CD Reviews
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An eclectic blend of serious jazz and Afro-Cuban music that runs the gamut from the most hard driving bebop to the most passionate ballad, as well as showcasing the utilization of percussion in a variety of contexts.

The long awaited CD, There Will Be A Day, by Daniel Sadownick features all original compositions as well as showcasing the utilization of percussion in a "straight-ahead jazz context." Daniel feels that percussion in jazz at this present stage seems to be limited to a certain style that does not included all the possibilities of the instrument. "I want to include all my influences when I play jazz. That runs the gamut from the Art Ensemble of Chicago to Joe Zawinul; from Cannonball Adderley to Frank Zappa. These musicians were torchbearers and pioneers. I hope that my contributions make a statement that is parallel to these exceptional artists. They were consistent in their commitment to bring passion, intensity, and soul to their music. When I would go to see and hear the Art EnsembAle of Chicago, Cecil Taylor, Tony Williams, McCoy Tyner, Andrew Cyrille and others of this incredible caliber perform they would be so serious, conscious, and intense in bringing this art form to life in the highest regard. This is the only way that I want to carry myself. It has to be an event - if not, why even show up?"

This album features:

Daniel Sadownick - percussion
Joe Magnarelli - trumpet
Michael Karn - tenor saxophone
David Binney - alto saxophone
Rob Bargad - piano
Scott Colley - bass
Daniel Freedman - drums
Keve Wilson - oboe
Kenny Wollesen - percussion

All music composed, arranged and produced by Daniel Sadownick, with exception of "Softly As In A Morning Sunrise" and "Steady".


REVIEW

For those that may not be familiar with Daniel Sadownick, he's recorded and toured with the likes of Al Green, The Roots, Steely Dan, Michael Brecker, Dennis Chambers, Billy Idol, Pat Martino, Nicholas Payton, Christian McBride, Raul Midon and The Screaming Headless Torsos, and has played on six Grammy winning albums.

I think There Will Be A Day is a great album. It's organic and in the moment ... like a jazz album should be!

The opening track, "Dedication", is just that, a dedication to Sadownick's musical influences which includes the likes of percussionists and drummers (e.g. Don Alias, Mongo Santamaria, Patato Valdez, Giovanni Hidalgo, Michael Shrieve), musicians and composers (e.g. John Coltrane, Frank Zappa, Carlos Santana) and his teacher, the late Frank Malabe. I can hear these influences not only on this first track, but on the entire album, which has a nice blend of jazz, latin, and latin-jazz styles and feels.

The second tune, "Softly As In A Morning Sunrise", may be my most favorite tracks on the disc. Perhaps because it's a cover tune? Maybe. The entire band flows and weaves its way through this wonderful arrangement, blending swing and rumba rhythms as the piano, tenor sax, trumpet and congas each take a solo.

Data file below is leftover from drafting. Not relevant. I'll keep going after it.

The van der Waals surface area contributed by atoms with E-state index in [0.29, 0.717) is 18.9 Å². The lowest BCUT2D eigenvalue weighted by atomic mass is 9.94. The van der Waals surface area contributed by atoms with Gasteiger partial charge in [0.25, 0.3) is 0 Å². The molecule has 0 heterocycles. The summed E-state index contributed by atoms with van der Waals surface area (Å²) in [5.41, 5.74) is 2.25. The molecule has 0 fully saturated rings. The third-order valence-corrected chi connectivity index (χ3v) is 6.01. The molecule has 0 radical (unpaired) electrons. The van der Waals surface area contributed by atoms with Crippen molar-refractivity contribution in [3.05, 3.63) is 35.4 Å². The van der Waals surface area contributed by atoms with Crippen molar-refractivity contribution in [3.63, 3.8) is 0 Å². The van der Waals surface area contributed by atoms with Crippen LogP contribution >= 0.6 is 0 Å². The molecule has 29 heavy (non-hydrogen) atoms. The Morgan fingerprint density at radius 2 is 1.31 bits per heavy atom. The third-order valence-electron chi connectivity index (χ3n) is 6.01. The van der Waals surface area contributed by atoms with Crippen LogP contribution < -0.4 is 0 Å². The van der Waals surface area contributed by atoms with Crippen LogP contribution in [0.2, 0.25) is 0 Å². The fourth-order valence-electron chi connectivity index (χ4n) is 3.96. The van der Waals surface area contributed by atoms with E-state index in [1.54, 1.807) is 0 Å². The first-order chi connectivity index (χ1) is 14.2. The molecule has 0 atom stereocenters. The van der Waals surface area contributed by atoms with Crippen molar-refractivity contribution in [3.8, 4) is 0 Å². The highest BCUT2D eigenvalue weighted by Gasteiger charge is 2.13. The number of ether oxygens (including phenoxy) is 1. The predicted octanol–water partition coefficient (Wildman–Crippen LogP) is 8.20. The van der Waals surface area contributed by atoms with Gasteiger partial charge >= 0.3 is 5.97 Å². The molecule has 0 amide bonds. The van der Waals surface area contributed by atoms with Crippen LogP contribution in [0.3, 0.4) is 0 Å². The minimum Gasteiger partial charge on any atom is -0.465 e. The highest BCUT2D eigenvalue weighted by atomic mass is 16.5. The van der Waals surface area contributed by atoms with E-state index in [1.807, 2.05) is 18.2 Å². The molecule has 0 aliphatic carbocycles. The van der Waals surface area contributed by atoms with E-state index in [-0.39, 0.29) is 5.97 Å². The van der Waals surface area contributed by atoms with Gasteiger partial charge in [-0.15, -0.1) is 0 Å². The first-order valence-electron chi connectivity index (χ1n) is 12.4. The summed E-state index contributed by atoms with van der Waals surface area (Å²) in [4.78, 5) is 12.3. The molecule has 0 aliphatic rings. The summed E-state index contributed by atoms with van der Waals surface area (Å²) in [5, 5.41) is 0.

"Bronx Bop" definitely lives up to its title and will have you dancing around the room. Drummer Daniel Freedman is the driving force on this track, propelling the band forward while maintaining an fantastic bounce feel throughout.

"A Kiss That Whispers" is a slow, haunting composition with lots of wonderful textures coming from percussionist Kenny Wollsen (gongs and cymbals) and Freedman on drums. Sadownick holds it all together, laying down solid, yet subtle groove as the oboe (a nice instrument choice by the way) and piano float over the top.

"Urban Scene" features one musician, Sadownick, who plays percussion (congas, bata, clave, shekere, cowbell) ... and some very hip, 'Jaco' sounding fretless bass! The feel of this track is special in that there's a bridge between duple and triple feels ... something that is indigenous to the rumba folkloric style.

The title cut, "There Will Be A Day", is medium swing tune with a west coast jazz sound featuring a sweet, gentle melody from the trumpet and alto sax.

"Paths" is a bluesy, son montuno, piano driven tune. Sadownick stretches out on the congas over the piano guajeos.

"The Moon Has Flown" is a post-bop meets Afro-Cuban 6/8 tune. The entire band swings as two Daniels interlace and blend their bembé influenced rhythms, bringing the jazz genre itself back to its very roots. Tenor saxophonist Michael Karn shines on this very 'Michael Brecker' sounding composition; nice.

"Steady", subtitled 'a prayer for within', is the final track featuring the words/vocals of Morley Kamen, and a thick rhythmic-bed by percussionist Daniel Sadownick.

There Will Be A Day is a wonderful album that breathes and moves within Latin-Jazz tradition, while at the same time, steers clear of the typical Afro-Cuban / Brazilian systemics. Recommended for the Modern Hard-Bop, Latin influenced, jazz lover.